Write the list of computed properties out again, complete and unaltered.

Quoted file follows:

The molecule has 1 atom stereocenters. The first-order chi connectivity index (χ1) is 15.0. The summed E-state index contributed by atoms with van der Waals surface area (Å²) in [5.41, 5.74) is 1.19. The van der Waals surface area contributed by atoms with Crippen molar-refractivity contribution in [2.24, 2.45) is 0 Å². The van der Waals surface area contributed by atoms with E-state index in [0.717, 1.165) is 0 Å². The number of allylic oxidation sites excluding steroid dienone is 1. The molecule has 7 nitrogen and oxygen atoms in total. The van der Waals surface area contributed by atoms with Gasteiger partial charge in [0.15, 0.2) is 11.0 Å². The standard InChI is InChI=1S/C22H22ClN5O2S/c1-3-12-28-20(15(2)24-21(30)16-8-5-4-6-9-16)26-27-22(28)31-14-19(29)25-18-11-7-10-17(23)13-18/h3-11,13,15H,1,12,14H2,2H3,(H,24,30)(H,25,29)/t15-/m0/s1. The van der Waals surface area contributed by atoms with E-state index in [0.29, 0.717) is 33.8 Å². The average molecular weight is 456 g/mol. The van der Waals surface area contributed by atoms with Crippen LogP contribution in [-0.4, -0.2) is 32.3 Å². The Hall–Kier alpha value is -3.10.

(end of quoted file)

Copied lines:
The molecule has 1 atom stereocenters. The first-order chi connectivity index (χ1) is 15.0. The summed E-state index contributed by atoms with van der Waals surface area (Å²) in [5.41, 5.74) is 1.19. The van der Waals surface area contributed by atoms with Crippen molar-refractivity contribution in [2.24, 2.45) is 0 Å². The van der Waals surface area contributed by atoms with E-state index in [0.717, 1.165) is 0 Å². The number of allylic oxidation sites excluding steroid dienone is 1. The molecule has 7 nitrogen and oxygen atoms in total. The van der Waals surface area contributed by atoms with Gasteiger partial charge in [0.15, 0.2) is 11.0 Å². The standard InChI is InChI=1S/C22H22ClN5O2S/c1-3-12-28-20(15(2)24-21(30)16-8-5-4-6-9-16)26-27-22(28)31-14-19(29)25-18-11-7-10-17(23)13-18/h3-11,13,15H,1,12,14H2,2H3,(H,24,30)(H,25,29)/t15-/m0/s1. The van der Waals surface area contributed by atoms with E-state index in [0.29, 0.717) is 33.8 Å². The average molecular weight is 456 g/mol. The van der Waals surface area contributed by atoms with Crippen LogP contribution in [-0.4, -0.2) is 32.3 Å². The Hall–Kier alpha value is -3.10.